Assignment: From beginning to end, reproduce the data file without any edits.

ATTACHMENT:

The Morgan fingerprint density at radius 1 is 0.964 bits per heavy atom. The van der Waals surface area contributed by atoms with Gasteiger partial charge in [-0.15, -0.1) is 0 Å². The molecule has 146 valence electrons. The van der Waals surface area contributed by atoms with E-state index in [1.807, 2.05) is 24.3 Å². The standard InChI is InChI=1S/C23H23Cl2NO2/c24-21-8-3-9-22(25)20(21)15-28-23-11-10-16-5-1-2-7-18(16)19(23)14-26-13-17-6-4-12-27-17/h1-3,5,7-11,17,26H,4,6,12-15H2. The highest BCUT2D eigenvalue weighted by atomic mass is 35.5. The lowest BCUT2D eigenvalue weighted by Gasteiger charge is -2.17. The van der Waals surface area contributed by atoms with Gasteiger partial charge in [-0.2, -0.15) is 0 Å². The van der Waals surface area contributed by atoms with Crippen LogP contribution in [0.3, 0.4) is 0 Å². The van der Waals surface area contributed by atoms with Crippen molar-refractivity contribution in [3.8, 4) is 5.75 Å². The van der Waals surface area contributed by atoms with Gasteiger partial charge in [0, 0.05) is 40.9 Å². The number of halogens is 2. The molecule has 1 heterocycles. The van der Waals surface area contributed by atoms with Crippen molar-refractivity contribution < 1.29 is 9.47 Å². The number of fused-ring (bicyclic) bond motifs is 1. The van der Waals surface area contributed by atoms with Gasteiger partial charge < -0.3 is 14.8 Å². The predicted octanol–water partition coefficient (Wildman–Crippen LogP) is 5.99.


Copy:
The Morgan fingerprint density at radius 1 is 0.964 bits per heavy atom. The van der Waals surface area contributed by atoms with Gasteiger partial charge in [-0.15, -0.1) is 0 Å². The molecule has 146 valence electrons. The van der Waals surface area contributed by atoms with E-state index in [1.807, 2.05) is 24.3 Å². The standard InChI is InChI=1S/C23H23Cl2NO2/c24-21-8-3-9-22(25)20(21)15-28-23-11-10-16-5-1-2-7-18(16)19(23)14-26-13-17-6-4-12-27-17/h1-3,5,7-11,17,26H,4,6,12-15H2. The highest BCUT2D eigenvalue weighted by atomic mass is 35.5. The lowest BCUT2D eigenvalue weighted by Gasteiger charge is -2.17. The van der Waals surface area contributed by atoms with Gasteiger partial charge in [-0.2, -0.15) is 0 Å². The van der Waals surface area contributed by atoms with Crippen LogP contribution in [0.3, 0.4) is 0 Å². The van der Waals surface area contributed by atoms with Crippen molar-refractivity contribution in [3.8, 4) is 5.75 Å². The van der Waals surface area contributed by atoms with Gasteiger partial charge in [0, 0.05) is 40.9 Å². The number of halogens is 2. The molecule has 1 heterocycles. The van der Waals surface area contributed by atoms with Crippen molar-refractivity contribution < 1.29 is 9.47 Å². The number of fused-ring (bicyclic) bond motifs is 1. The van der Waals surface area contributed by atoms with Gasteiger partial charge < -0.3 is 14.8 Å². The predicted octanol–water partition coefficient (Wildman–Crippen LogP) is 5.99.